Because local trail groups are volunteers they only survive and thrive through the efforts of their volunteers.  Trail groups need volunteers to do pretty much everything. That ranges from building and maintaining trails (This is the most labor intensive and most difficult area to get people involved. But, without maintenance the trails would never survive and we wouldn’t have any place to ride) to running the organization (getting members, communicating with members and the mountain biking community, putting on events, etc.).  Our local trails pretty much rely solely on volunteers since the Parks really do not provide any labor or help with building and maintaining trails (although Metro Parks has put up some money and labor for Chestnut Ridge).

If you’d like to learn more about Combo,  check them out on Facebook or at www.combomtb.com.

Combo Bike Patrol

Bryan, second from right, is part of Combo’s Bike Patrol, which is one of the most active squads in the nation.

How much potential does Central Ohio have as a mountain bike destination?  What’s the future of mountain biking look like for this area?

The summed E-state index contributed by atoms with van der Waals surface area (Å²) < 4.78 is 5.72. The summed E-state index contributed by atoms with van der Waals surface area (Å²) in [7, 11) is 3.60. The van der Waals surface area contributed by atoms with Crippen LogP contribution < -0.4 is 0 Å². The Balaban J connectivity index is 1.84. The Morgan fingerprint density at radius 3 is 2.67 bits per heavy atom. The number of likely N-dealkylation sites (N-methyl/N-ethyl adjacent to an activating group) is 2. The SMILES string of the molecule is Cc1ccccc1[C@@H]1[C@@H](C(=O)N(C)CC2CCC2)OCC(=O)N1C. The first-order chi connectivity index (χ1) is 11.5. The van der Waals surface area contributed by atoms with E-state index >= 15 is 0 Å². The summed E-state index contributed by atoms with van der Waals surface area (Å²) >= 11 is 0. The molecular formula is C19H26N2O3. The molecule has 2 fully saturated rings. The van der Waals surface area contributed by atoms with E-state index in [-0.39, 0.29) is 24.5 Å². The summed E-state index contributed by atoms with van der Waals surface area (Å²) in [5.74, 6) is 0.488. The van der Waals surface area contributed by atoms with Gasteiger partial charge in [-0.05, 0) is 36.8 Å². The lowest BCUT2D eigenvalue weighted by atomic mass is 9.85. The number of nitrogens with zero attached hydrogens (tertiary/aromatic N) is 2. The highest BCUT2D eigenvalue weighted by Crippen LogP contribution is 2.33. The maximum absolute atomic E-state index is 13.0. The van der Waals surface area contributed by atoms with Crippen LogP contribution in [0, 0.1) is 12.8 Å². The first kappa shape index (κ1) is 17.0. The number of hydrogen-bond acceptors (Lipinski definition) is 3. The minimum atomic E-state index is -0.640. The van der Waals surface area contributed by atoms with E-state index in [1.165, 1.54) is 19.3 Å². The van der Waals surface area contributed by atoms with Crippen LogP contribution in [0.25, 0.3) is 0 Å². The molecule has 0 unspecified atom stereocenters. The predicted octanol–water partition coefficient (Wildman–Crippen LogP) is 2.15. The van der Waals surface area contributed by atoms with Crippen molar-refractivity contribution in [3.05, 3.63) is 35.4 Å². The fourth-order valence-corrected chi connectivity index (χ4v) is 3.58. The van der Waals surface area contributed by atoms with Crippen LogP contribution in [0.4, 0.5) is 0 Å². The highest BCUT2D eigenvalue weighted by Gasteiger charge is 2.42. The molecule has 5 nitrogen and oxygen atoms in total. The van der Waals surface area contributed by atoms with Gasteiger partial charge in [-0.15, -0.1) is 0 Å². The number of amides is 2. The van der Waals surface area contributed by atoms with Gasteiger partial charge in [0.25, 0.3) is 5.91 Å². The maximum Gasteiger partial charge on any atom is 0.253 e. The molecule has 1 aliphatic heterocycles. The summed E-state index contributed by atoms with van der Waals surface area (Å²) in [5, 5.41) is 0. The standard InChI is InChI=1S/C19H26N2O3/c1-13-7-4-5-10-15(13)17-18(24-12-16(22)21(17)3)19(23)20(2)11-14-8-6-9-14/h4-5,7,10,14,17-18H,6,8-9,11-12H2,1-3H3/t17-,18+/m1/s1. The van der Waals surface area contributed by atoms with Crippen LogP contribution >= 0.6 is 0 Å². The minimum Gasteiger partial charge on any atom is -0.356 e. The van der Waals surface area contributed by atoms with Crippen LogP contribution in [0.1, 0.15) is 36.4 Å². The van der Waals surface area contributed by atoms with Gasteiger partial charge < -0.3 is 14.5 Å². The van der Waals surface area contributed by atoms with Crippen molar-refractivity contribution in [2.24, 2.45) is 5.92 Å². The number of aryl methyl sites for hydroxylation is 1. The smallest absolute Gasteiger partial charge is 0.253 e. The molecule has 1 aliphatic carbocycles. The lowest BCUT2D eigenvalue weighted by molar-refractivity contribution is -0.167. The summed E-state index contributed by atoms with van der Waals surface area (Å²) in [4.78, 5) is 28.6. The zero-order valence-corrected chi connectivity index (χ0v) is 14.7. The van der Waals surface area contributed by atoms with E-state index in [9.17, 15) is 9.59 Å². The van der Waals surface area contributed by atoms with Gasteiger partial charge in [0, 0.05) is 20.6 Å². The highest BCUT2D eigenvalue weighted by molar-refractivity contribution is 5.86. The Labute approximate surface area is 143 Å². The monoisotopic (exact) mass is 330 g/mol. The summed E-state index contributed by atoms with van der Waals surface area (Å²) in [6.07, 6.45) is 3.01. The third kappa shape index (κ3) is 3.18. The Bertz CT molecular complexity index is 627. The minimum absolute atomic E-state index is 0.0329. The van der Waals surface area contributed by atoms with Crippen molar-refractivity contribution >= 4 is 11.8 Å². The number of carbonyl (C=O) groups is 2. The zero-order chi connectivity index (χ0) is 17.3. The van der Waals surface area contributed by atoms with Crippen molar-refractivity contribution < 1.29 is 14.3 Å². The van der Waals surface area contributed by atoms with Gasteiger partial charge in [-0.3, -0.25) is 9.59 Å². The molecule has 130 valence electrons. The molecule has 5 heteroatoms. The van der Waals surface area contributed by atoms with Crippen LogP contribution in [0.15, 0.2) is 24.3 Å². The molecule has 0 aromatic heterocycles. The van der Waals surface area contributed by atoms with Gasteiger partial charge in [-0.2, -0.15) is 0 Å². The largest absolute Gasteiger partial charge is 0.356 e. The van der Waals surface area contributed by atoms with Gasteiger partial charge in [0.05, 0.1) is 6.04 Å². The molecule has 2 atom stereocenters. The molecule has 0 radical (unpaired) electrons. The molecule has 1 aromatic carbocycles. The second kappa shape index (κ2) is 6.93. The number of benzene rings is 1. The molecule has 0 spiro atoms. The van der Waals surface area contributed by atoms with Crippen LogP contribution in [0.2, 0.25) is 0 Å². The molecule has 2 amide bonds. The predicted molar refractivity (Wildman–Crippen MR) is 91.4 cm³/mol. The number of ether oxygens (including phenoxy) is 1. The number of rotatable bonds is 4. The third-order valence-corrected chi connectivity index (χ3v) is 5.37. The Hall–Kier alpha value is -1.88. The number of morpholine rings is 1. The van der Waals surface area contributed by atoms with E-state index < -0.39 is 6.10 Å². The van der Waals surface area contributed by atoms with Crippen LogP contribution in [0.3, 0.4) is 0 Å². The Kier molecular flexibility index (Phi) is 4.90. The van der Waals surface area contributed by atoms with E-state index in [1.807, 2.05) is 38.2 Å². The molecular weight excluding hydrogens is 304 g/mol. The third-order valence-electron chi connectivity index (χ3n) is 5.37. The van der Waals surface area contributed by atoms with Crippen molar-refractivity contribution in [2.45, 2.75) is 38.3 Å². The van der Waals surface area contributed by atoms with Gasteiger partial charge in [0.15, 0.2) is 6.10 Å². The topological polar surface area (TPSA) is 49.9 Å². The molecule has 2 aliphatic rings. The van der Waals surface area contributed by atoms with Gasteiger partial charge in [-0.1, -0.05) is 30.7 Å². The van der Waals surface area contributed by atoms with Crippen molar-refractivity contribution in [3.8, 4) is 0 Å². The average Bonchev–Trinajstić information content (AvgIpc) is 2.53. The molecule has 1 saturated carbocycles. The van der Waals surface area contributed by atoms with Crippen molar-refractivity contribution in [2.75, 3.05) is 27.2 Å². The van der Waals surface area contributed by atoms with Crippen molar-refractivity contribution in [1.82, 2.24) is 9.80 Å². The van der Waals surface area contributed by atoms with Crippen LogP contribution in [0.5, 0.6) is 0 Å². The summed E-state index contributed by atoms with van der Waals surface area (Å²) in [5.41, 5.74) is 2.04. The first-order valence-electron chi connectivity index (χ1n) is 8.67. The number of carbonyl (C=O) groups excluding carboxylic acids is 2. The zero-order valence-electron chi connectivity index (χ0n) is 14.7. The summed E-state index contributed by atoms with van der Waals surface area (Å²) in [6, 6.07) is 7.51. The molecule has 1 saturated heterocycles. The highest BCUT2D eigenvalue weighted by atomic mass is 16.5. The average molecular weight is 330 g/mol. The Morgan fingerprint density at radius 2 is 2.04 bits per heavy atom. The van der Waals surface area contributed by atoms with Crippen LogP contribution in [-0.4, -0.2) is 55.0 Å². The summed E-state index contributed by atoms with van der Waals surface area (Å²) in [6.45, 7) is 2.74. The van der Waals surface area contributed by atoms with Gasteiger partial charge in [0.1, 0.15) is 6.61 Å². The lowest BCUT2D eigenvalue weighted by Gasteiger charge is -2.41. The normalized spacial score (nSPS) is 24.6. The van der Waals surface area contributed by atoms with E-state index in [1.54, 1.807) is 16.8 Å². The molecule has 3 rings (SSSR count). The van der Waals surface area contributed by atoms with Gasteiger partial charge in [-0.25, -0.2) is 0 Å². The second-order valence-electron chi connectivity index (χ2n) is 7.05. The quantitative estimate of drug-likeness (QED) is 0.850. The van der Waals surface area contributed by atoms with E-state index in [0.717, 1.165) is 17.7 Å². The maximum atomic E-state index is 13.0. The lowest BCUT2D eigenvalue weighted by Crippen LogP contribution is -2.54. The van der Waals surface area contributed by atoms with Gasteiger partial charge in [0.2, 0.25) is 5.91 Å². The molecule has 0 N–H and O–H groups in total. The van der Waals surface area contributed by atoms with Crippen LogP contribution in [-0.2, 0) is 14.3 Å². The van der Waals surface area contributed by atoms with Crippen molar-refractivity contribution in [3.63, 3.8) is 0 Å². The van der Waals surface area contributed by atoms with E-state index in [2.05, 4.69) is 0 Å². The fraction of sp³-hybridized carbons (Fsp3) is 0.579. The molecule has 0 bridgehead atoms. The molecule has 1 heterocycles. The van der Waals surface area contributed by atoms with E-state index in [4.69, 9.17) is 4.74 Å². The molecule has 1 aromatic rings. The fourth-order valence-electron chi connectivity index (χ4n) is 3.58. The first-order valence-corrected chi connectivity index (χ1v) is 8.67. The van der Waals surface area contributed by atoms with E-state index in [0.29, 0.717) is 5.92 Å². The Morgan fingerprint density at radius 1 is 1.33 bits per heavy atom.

Destination trails first and foremost require a lot of miles of trail and elevation.  Unfortunately those are two things we are lacking in the Columbus area.  Our local parks are small and for the most part our elevation comes from ravines so there isn’t a lot of elevation here.  However, I think the Chillicothe area has real potential for destination trails.  With Great Seal State Park, Tar Hollow, and Scioto Trail State Forests we could have miles of trail and the elevation that would draw people from outside of Ohio.  These areas could boast a lot of varying types of trail (technical, flow, beginner, downhill) and are close enough to each other that someone could stay in a central location and ride 50-60 miles of trail in a long weekend.

Video Caption: Bryan is the 3rd fat biker to swoop through the video.  The second guy is Brian “BA” Adams, who has also served as president of Combo.  The 4th rider is Dan Fausey, the current president of Combo.  I felt like I was riding with mountain bike royalty that day. (This video includes bonus footage of Dan Fausey at the end.  Shred or Die, DAN!)

Combo recently became a chapter for Imba, the International Mountain Bike Association.  How is that transition going?  What are the advantages?  Have there been any growing pains?